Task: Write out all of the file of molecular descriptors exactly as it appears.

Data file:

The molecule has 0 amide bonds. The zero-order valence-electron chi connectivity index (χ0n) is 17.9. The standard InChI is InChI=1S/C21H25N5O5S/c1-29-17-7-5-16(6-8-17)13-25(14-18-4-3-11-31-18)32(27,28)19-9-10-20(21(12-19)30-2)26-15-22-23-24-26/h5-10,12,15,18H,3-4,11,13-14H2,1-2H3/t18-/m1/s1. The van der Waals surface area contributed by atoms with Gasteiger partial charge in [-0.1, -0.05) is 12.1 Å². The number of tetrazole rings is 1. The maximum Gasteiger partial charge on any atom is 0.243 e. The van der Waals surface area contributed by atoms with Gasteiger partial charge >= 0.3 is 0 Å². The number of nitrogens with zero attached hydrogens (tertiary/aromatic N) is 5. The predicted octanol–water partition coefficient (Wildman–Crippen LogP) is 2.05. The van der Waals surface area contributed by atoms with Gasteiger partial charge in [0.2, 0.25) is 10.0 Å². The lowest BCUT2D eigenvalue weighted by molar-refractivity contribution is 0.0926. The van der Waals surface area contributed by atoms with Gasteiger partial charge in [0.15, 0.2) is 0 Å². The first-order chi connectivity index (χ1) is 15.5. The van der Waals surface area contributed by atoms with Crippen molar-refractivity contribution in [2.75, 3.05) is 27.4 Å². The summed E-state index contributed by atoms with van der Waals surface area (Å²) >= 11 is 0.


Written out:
The molecule has 0 amide bonds. The zero-order valence-electron chi connectivity index (χ0n) is 17.9. The standard InChI is InChI=1S/C21H25N5O5S/c1-29-17-7-5-16(6-8-17)13-25(14-18-4-3-11-31-18)32(27,28)19-9-10-20(21(12-19)30-2)26-15-22-23-24-26/h5-10,12,15,18H,3-4,11,13-14H2,1-2H3/t18-/m1/s1. The van der Waals surface area contributed by atoms with Gasteiger partial charge in [-0.1, -0.05) is 12.1 Å². The number of tetrazole rings is 1. The maximum Gasteiger partial charge on any atom is 0.243 e. The van der Waals surface area contributed by atoms with Gasteiger partial charge >= 0.3 is 0 Å². The number of nitrogens with zero attached hydrogens (tertiary/aromatic N) is 5. The predicted octanol–water partition coefficient (Wildman–Crippen LogP) is 2.05. The van der Waals surface area contributed by atoms with Gasteiger partial charge in [0.2, 0.25) is 10.0 Å². The lowest BCUT2D eigenvalue weighted by molar-refractivity contribution is 0.0926. The van der Waals surface area contributed by atoms with Gasteiger partial charge in [0.15, 0.2) is 0 Å². The first-order chi connectivity index (χ1) is 15.5. The van der Waals surface area contributed by atoms with Crippen molar-refractivity contribution in [2.75, 3.05) is 27.4 Å². The summed E-state index contributed by atoms with van der Waals surface area (Å²) >= 11 is 0.